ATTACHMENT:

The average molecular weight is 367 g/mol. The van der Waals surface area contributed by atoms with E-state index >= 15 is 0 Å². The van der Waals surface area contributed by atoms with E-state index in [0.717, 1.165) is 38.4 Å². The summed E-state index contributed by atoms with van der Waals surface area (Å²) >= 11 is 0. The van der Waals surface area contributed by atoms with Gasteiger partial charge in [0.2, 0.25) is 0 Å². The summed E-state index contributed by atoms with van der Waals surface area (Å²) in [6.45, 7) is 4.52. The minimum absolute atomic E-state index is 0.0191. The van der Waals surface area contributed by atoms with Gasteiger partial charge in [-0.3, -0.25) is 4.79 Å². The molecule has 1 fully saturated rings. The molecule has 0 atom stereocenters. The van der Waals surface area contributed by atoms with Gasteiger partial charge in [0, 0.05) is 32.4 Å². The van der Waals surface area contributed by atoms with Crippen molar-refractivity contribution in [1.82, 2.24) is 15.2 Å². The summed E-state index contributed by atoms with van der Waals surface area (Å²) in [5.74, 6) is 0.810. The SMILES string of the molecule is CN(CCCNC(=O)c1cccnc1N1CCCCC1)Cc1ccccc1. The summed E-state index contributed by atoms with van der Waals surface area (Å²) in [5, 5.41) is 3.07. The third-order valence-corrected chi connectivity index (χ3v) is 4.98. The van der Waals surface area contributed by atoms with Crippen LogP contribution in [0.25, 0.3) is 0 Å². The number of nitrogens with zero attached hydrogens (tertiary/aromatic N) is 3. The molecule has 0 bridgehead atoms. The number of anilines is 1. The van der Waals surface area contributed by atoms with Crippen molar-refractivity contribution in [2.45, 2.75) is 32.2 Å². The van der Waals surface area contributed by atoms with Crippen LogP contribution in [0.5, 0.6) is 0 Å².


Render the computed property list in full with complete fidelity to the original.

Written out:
The average molecular weight is 367 g/mol. The van der Waals surface area contributed by atoms with E-state index >= 15 is 0 Å². The van der Waals surface area contributed by atoms with E-state index in [0.717, 1.165) is 38.4 Å². The summed E-state index contributed by atoms with van der Waals surface area (Å²) >= 11 is 0. The van der Waals surface area contributed by atoms with Gasteiger partial charge in [0.2, 0.25) is 0 Å². The summed E-state index contributed by atoms with van der Waals surface area (Å²) in [6.45, 7) is 4.52. The minimum absolute atomic E-state index is 0.0191. The van der Waals surface area contributed by atoms with Gasteiger partial charge in [-0.3, -0.25) is 4.79 Å². The molecule has 1 fully saturated rings. The molecule has 0 atom stereocenters. The van der Waals surface area contributed by atoms with Gasteiger partial charge in [0, 0.05) is 32.4 Å². The van der Waals surface area contributed by atoms with Crippen molar-refractivity contribution in [1.82, 2.24) is 15.2 Å². The summed E-state index contributed by atoms with van der Waals surface area (Å²) in [5.74, 6) is 0.810. The SMILES string of the molecule is CN(CCCNC(=O)c1cccnc1N1CCCCC1)Cc1ccccc1. The summed E-state index contributed by atoms with van der Waals surface area (Å²) in [5, 5.41) is 3.07. The third-order valence-corrected chi connectivity index (χ3v) is 4.98. The van der Waals surface area contributed by atoms with Crippen LogP contribution in [0.25, 0.3) is 0 Å². The number of nitrogens with zero attached hydrogens (tertiary/aromatic N) is 3. The molecule has 0 bridgehead atoms. The number of anilines is 1. The van der Waals surface area contributed by atoms with Crippen molar-refractivity contribution in [2.45, 2.75) is 32.2 Å². The van der Waals surface area contributed by atoms with Crippen LogP contribution in [0.5, 0.6) is 0 Å².